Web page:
Ministering in the #MeToo Movement

Image: Davide Bonazzi / Salzmanart

Last summer Stephanie Lobdell, co-lead pastor at Mountain Home Church of the Nazarene in Idaho, started a sermon series on the forgotten characters of Scripture. One of the subjects she wanted to cover was Dinah, the daughter of Jacob, who was raped by a Hivite prince. Her sexual assault ultimately spurred her brothers to massacre the royal’s people (Gen. 34).

Lobdell’s co-pastor and husband, Tommy, was apprehensive about her decision to broach Dinah’s story. “He said, ‘Why are you preaching about rape? It’s such a vile topic. It’s such a sensitive area. Why are you taking that risk?’” said Lobdell. “He felt anxious, like, What’s going to happen when we open this door?

But Lobdell was beginning to feel burdened by sermons in which women’s suffering was “a little side note to what pastors really want to talk about.”

“It was one of those subtle promptings of the Holy Spirit: ‘Here’s a story that gets skipped over. You have a gap in your schedule. What could you put there?’” said Lobdell. “I trusted the Spirit’s guidance.”

Naming Dinah’s experience from the pulpit caused an unexpected chain reaction. “After the sermon,” said Lobdell, “several people shared their own stories with me and expressed gratitude for giving voice to Dinah’s experience. This sermon allowed women to find their stories expressed in Scripture.”

Shortly after Lobdell broached that subject with her congregation, The New York Times released a report on Hollywood producer Harvey Weinstein’s history of sexual misconduct. That report launched another, much larger chain reaction: the #MeToo movement. The hashtag #MeToo, created by activist Tarana Burke and mainstreamed by actress Alyssa Milano, cascaded as women shared their stories of workplace sexual misconduct, manipulation, domestic violence, childhood sexual abuse, and rape.

As is often the case, the Christian community had a parallel story.

In late November of 2017, two former evangelical women used the hashtag #ChurchToo to share stories of their own sexual abuse in church communities. Hundreds of people followed their lead, using that designation to share stories of abuse by church leaders and church members.

Before the #MeToo movement, the majority (67%) of church leaders acknowledged that people in their congregation were affected by domestic and sexual violence, but only 56 percent said they had spoken to their congregation at least once year about these issues, according to 2014 LifeWay Research data.

Since #MeToo, according to 2018 LifeWay Research data, a similar number (64%) of church leaders acknowledged that congregants were affected by domestic and sexual violence, but 77 percent now said they speak to their congregation about these issues at least once a year. Further, based on an informal survey of CT Pastors’ readers, since the start of the #MeToo movement, the number of self-identified pastors who claim to have a high or very high awareness of sexual misconduct has increased by 30 percent.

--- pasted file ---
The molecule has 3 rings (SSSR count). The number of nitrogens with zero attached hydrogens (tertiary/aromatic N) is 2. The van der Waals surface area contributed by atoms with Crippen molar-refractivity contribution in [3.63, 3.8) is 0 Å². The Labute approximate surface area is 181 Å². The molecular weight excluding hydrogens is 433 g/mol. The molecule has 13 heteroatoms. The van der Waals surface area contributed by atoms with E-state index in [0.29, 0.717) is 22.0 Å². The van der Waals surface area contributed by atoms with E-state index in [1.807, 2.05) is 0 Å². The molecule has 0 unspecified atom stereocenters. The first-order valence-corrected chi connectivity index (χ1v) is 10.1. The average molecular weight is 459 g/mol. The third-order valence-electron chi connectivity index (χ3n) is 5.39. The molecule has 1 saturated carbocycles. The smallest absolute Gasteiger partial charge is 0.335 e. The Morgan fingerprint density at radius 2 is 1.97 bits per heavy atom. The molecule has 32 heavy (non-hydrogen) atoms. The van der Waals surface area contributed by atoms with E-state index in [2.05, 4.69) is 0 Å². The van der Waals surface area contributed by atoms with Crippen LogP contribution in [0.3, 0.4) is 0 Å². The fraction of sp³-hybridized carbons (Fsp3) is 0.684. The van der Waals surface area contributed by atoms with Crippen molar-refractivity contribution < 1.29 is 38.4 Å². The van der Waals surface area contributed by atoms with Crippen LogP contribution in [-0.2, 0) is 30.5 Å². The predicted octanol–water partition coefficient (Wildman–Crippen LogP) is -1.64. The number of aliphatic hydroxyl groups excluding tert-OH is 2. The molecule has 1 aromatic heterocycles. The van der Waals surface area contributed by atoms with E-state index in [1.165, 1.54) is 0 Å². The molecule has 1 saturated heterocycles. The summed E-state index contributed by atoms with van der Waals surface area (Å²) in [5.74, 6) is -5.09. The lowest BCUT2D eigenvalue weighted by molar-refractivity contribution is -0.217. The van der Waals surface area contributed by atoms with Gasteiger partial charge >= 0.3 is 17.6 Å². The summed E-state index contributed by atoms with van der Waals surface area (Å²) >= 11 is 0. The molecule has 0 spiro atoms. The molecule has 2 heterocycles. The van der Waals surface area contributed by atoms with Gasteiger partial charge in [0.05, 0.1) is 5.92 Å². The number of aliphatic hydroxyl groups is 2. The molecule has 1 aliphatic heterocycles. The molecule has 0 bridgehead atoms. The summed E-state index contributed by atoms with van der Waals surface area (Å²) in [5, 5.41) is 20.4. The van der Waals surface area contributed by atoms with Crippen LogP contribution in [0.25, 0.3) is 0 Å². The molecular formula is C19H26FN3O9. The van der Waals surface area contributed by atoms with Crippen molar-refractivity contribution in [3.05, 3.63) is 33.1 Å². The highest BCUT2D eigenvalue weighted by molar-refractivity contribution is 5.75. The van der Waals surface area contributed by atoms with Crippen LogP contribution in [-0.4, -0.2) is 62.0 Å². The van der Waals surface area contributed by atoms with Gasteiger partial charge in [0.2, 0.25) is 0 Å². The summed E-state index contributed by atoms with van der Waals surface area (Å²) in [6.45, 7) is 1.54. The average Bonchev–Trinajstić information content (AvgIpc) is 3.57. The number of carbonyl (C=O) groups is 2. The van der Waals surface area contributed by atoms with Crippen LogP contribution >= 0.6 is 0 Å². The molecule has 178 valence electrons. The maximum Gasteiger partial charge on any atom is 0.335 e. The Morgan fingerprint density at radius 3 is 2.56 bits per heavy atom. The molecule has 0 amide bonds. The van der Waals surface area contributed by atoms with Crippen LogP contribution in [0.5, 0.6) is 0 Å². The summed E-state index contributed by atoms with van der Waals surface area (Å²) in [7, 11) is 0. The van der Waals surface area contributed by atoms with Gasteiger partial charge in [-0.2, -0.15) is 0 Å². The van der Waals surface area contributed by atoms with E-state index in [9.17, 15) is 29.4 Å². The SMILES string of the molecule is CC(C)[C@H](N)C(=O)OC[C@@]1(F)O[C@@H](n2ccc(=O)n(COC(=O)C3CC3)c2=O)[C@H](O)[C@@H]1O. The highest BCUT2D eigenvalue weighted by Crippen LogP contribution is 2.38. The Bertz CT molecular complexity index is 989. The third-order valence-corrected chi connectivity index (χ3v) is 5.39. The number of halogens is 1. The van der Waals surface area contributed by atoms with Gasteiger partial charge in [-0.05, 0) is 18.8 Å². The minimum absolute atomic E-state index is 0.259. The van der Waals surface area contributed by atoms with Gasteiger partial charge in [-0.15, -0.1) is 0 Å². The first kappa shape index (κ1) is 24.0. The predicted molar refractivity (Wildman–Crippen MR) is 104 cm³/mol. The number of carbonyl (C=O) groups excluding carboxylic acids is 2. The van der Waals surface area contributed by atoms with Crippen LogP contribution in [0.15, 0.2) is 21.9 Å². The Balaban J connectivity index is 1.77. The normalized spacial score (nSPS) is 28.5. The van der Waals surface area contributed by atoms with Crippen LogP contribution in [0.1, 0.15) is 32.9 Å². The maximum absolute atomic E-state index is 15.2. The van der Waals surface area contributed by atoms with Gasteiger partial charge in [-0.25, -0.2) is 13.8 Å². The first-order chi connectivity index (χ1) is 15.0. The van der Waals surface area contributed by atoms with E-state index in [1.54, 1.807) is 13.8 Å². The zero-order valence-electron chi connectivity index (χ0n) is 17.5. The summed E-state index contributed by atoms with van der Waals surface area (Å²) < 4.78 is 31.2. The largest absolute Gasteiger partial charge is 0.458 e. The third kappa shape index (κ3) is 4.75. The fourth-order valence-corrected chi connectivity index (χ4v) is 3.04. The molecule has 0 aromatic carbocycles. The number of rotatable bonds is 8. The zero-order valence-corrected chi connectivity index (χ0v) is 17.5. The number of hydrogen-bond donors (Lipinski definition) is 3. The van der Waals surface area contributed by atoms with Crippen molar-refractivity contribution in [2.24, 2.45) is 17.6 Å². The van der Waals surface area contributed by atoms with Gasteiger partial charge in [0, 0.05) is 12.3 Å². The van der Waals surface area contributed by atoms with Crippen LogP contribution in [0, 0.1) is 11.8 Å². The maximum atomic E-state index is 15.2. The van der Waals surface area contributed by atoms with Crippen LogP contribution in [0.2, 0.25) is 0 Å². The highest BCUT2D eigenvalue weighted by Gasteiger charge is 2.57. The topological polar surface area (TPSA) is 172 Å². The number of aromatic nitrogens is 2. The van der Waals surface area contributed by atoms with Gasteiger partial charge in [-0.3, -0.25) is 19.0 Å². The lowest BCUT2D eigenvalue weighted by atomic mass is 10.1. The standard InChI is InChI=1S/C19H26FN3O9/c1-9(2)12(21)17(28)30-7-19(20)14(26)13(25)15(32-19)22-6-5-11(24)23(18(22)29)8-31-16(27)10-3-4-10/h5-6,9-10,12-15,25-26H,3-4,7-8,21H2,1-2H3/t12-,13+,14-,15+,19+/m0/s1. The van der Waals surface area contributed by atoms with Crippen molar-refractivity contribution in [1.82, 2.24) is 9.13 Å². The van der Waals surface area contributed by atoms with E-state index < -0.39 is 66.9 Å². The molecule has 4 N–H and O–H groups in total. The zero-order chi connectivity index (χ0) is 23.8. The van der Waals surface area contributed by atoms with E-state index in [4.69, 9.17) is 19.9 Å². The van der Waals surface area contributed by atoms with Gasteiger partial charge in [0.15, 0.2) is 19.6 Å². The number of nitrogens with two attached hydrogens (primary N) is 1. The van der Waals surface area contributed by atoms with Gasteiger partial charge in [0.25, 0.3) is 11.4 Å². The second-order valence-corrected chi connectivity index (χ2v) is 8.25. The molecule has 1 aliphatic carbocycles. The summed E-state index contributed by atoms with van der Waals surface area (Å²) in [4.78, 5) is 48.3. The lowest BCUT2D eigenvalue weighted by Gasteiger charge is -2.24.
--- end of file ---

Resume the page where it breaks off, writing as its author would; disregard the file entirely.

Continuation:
Additionally, the #MeToo movement has spurred sermon series, hard conversations with staff, and revisions of sexual harassment policies. Congregants are sharing their own stories, sometimes for the first time. Pastors will be the first to admit it—many are facing uncharted territory.

Reactive or Responsive?

“Heartbreaking.” That’s how Justin Pearson, lead pastor of Sojourn Church in Fairfax, Virginia, described his initial reaction to the #MeToo stories.

“Hearing and reading so many stories of unchecked abuse of women sickened and saddened me greatly,” he said. “To hear about similar instances within the church frustrated me all the more. The local church should be the voice for the voiceless. It should stand up against abuse in any form. As I read these stories, it became clear that, more often than I wanted to acknowledge or admit, that had not been the case. It broke my heart.”

Milton Campbell, lead pastor of The Midtown Bridge Church in Atlanta, was similarly disappointed.

“I felt saddened by the abuse of power demonstrated by leaders,” said Campbell. But his thoughts soon turned from other church leaders to himself. “After that initial disappointment, I began to reflect on my own leadership. I wanted to make sure I had been sensitive to those who may not have had a voice.”

Many pastors have felt a similar urge to “do something”—to help survivors and prevent further abuse. Yet it can be challenging to respond proactively and thoroughly to issues like these when pastors are already stretched thin.

“The hardest part, especially for a small church, is that you already have so many things to do,” said Todd Benkert, pastor of Oak Creek Community Church in Mishawaka, Indiana. “Time is not an unlimited resource. Personnel is not unlimited. It can be overwhelming— to the point where I want to throw up my hands and say, ‘I already have so much to do. How can I possibly add to that list?’”

As this cultural movement gains steam, so does pressure on pastors to respond thoughtfully and biblically in real time.

“I get discouraged when I look at Twitter on Saturday nights,” said Lobdell, “and people are tweeting, ‘If your pastor doesn’t address fill-in-the-blank on Sunday morning, leave that church.’ It’s exhausting to feel like you constantly have to react to what’s happening in culture, almost like a Saturday Night Live skit.”

To fight this pressure, Lobdell and her husband have endeavored to teach about the serious consequences of sin and human brokenness throughout the year.

“For me, being reactive means I’m responding out of the heat of the moment,” she said. “I want to be responsive. I want to have a carefully articulated, integrated response that comes from the Spirit’s guidance.”

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SOURCE: Christianity Today, Morgan Lee